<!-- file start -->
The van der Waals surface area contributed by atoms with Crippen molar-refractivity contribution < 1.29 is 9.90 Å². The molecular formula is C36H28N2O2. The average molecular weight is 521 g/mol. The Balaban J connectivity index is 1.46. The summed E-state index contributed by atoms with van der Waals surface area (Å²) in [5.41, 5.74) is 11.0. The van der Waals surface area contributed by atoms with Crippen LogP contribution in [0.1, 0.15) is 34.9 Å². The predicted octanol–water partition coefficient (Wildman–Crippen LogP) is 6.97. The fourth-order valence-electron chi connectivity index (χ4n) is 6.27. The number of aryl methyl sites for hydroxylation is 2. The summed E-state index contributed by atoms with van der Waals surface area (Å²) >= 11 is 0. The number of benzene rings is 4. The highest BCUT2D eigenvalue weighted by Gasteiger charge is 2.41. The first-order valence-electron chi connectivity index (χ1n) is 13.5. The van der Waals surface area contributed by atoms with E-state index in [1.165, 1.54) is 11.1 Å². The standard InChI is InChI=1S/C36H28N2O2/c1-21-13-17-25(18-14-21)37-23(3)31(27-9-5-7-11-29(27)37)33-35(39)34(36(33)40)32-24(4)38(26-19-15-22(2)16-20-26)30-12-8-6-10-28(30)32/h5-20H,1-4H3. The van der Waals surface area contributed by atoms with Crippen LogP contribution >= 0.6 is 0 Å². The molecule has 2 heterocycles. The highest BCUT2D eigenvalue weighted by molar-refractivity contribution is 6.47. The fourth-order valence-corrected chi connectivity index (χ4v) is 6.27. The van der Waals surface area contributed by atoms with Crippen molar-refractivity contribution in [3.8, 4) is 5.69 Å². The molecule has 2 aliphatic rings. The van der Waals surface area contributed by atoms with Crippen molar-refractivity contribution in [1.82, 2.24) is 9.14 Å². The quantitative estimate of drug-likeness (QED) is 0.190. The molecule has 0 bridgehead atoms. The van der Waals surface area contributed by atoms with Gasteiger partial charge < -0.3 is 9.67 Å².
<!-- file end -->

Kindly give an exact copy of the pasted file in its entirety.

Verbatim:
The van der Waals surface area contributed by atoms with Crippen molar-refractivity contribution < 1.29 is 9.90 Å². The molecular formula is C36H28N2O2. The average molecular weight is 521 g/mol. The Balaban J connectivity index is 1.46. The summed E-state index contributed by atoms with van der Waals surface area (Å²) in [5.41, 5.74) is 11.0. The van der Waals surface area contributed by atoms with Crippen LogP contribution in [0.1, 0.15) is 34.9 Å². The predicted octanol–water partition coefficient (Wildman–Crippen LogP) is 6.97. The fourth-order valence-electron chi connectivity index (χ4n) is 6.27. The number of aryl methyl sites for hydroxylation is 2. The summed E-state index contributed by atoms with van der Waals surface area (Å²) >= 11 is 0. The number of benzene rings is 4. The highest BCUT2D eigenvalue weighted by Gasteiger charge is 2.41. The first-order valence-electron chi connectivity index (χ1n) is 13.5. The van der Waals surface area contributed by atoms with E-state index in [1.165, 1.54) is 11.1 Å². The standard InChI is InChI=1S/C36H28N2O2/c1-21-13-17-25(18-14-21)37-23(3)31(27-9-5-7-11-29(27)37)33-35(39)34(36(33)40)32-24(4)38(26-19-15-22(2)16-20-26)30-12-8-6-10-28(30)32/h5-20H,1-4H3. The van der Waals surface area contributed by atoms with Crippen LogP contribution >= 0.6 is 0 Å². The molecule has 2 heterocycles. The highest BCUT2D eigenvalue weighted by molar-refractivity contribution is 6.47. The fourth-order valence-corrected chi connectivity index (χ4v) is 6.27. The van der Waals surface area contributed by atoms with Crippen molar-refractivity contribution in [3.8, 4) is 5.69 Å². The molecule has 2 aliphatic rings. The van der Waals surface area contributed by atoms with Crippen molar-refractivity contribution in [1.82, 2.24) is 9.14 Å². The quantitative estimate of drug-likeness (QED) is 0.190. The molecule has 0 bridgehead atoms. The van der Waals surface area contributed by atoms with Gasteiger partial charge < -0.3 is 9.67 Å².